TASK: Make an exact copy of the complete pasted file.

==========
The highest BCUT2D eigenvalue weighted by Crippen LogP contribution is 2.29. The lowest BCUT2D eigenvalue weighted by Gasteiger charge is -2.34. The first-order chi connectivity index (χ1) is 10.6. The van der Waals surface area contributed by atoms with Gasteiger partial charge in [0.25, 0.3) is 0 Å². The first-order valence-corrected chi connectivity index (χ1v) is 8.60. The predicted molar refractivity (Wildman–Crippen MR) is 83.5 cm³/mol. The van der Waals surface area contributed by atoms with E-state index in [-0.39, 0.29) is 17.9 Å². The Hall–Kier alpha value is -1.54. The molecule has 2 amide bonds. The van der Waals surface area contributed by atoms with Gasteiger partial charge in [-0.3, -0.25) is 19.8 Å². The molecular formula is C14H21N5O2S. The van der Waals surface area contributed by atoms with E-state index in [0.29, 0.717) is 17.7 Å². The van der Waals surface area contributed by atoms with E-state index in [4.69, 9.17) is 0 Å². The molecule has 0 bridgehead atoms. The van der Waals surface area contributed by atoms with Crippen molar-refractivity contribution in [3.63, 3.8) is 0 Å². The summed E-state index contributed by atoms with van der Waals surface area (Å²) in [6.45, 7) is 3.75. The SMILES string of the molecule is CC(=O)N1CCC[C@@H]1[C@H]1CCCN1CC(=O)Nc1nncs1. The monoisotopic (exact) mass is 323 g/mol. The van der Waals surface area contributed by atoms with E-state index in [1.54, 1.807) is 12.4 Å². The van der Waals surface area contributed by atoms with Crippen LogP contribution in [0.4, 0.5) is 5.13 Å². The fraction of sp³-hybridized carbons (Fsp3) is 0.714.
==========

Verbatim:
The highest BCUT2D eigenvalue weighted by Crippen LogP contribution is 2.29. The lowest BCUT2D eigenvalue weighted by Gasteiger charge is -2.34. The first-order chi connectivity index (χ1) is 10.6. The van der Waals surface area contributed by atoms with Gasteiger partial charge in [0.25, 0.3) is 0 Å². The first-order valence-corrected chi connectivity index (χ1v) is 8.60. The predicted molar refractivity (Wildman–Crippen MR) is 83.5 cm³/mol. The van der Waals surface area contributed by atoms with E-state index in [-0.39, 0.29) is 17.9 Å². The Hall–Kier alpha value is -1.54. The molecule has 2 amide bonds. The van der Waals surface area contributed by atoms with Gasteiger partial charge in [-0.3, -0.25) is 19.8 Å². The molecular formula is C14H21N5O2S. The van der Waals surface area contributed by atoms with E-state index in [0.29, 0.717) is 17.7 Å². The van der Waals surface area contributed by atoms with E-state index in [4.69, 9.17) is 0 Å². The molecule has 0 bridgehead atoms. The van der Waals surface area contributed by atoms with Crippen molar-refractivity contribution in [3.63, 3.8) is 0 Å². The summed E-state index contributed by atoms with van der Waals surface area (Å²) in [6.45, 7) is 3.75. The SMILES string of the molecule is CC(=O)N1CCC[C@@H]1[C@H]1CCCN1CC(=O)Nc1nncs1. The monoisotopic (exact) mass is 323 g/mol. The van der Waals surface area contributed by atoms with E-state index in [1.54, 1.807) is 12.4 Å². The van der Waals surface area contributed by atoms with Crippen LogP contribution in [0.4, 0.5) is 5.13 Å². The fraction of sp³-hybridized carbons (Fsp3) is 0.714.